You may have heard the adage, “Those who work together, stay together.” Or wait, is it, “Those who play together, stay together”? I’ve heard them both. Which one is it? Does it matter? I think they’re both true and important. Especially at work.
A big part of getting a group of employees to gel is by adding non-work-related elements. From a study by the State of Friendship, a good portion of adults (36 percent) met one or more of their closest friends at work. And when employees have good friends at work, they’re much more likely to stick around—therefore, helping with retention. One study found that 67 percent of employees chose friendships with coworkers as the top reason why they were staying at jobs.
I probably don’t need to mention how friendships build upon an already strong company culture, but I will. Wouldn’t you agree that working together is a lot easier when you actually like those you’re working with?
We can help promote healthy work relationships that turn into coworker friendships. Here are some things you can do to support and help your team organically grow (and stay) together:
1. Share Food. It’s one of the first things we do together (many companies take new hires out to lunch on the first day) and then we have to eat again every day. That’s why it’s only natural that you would take time to catch a bite with a coworker at that new burrito restaurant or bring in donuts to share.
2. Play Games. One of the fastest ways employees can get to know each other—especially from different departments—is to play a game together. At our office, we have a group of people from IT, HR, development, product, marketing and sales that meet up in the conference room daily board games during lunch. When I need something from someone in another department, I usually have a “game” buddy I can ask for that favor.
3. Exercise. Of course, exercise is good for us on so many levels. Some companies organize basketball or softball teams to play together on our off hours. Groups of people go lift weights or do cross-fit together on their lunch breaks—maybe even a weekly “ultimate frisbee” group. Some companies organize Fitbit contests. I even see employees doing yoga during breaks.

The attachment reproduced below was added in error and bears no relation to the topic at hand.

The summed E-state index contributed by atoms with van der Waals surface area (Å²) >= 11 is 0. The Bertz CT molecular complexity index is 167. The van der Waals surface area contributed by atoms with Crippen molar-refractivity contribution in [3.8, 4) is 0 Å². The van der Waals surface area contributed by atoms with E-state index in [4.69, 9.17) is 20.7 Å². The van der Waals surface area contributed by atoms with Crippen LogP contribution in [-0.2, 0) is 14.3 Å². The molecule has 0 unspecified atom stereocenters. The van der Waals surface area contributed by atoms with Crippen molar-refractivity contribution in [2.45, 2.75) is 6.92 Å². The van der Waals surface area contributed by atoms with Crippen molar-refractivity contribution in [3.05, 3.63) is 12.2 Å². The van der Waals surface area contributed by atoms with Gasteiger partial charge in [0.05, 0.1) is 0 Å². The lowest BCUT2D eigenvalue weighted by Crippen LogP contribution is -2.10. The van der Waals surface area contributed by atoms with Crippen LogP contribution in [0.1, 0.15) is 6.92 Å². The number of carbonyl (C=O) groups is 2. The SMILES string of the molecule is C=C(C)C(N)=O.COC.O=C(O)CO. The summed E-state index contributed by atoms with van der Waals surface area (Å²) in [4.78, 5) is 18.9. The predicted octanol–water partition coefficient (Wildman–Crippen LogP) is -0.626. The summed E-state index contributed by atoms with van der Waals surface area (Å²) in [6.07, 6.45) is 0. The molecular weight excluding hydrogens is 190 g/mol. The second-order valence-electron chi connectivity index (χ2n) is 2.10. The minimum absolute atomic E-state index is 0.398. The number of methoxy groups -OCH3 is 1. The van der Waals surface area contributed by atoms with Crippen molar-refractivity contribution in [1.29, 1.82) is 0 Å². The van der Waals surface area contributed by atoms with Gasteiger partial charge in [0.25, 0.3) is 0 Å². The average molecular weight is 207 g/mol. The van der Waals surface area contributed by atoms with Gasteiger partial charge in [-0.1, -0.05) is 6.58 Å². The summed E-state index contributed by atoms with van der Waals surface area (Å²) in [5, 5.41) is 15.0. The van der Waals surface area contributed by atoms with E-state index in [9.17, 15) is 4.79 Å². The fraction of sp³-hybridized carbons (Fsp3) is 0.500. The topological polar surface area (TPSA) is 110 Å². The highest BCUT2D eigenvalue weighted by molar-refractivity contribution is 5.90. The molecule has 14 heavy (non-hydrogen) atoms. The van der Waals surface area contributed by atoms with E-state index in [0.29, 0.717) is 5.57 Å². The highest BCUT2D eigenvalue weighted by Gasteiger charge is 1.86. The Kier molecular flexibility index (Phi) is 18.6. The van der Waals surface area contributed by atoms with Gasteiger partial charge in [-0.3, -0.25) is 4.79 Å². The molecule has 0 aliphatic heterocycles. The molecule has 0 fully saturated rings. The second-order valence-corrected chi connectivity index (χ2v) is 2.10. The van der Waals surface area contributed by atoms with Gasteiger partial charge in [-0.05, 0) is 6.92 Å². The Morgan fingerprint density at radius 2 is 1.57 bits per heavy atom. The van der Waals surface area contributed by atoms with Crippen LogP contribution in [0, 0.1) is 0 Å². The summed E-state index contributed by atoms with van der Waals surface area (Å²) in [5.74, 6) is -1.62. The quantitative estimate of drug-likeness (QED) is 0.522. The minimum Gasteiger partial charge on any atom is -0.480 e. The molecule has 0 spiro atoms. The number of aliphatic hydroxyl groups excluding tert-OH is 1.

4. Watch TV. Some people gather around one of the televisions at lunch to watch TV shows like Parks & Rec or Portlandia. Sometimes they’ll even break up a movie over several lunch breaks and pop some popcorn to catch a movie they’ve been wanting to see.
5. Celebrate. We’re all at work to do a job, but there’s no harm celebrating at times. Use some of those special days, like Cinco de Mayo or Pi Day, to have a chance to all bring food and celebrate the day. We have regular scheduled cheese parties during lunch where we all brought a fancy cheese.
6. Carpool. It can be fun and cost-effective to organize a carpool for people who live in the same area. You get to know each other better and can even sneak in a little extra brainstorming on projects when you’re pressed for time. And, of course, the world will be a better place (think about the environment).
7. Grow A Garden. Our office building offers little plots of free land employees can use to garden. Why not have a team garden? I’ve visited with my friends in the product department about some pressing matters, and they took me on a walk to show me their team garden. They have tomatoes! And you know, if they can grow tomatoes together, just think of all the things that team can accomplish together.
Most of the time we’re focusing on hiring for skills and training our employees. Just remember, one of the most important aspects of working together as a team is enjoying the work. Work should be fun and productive.
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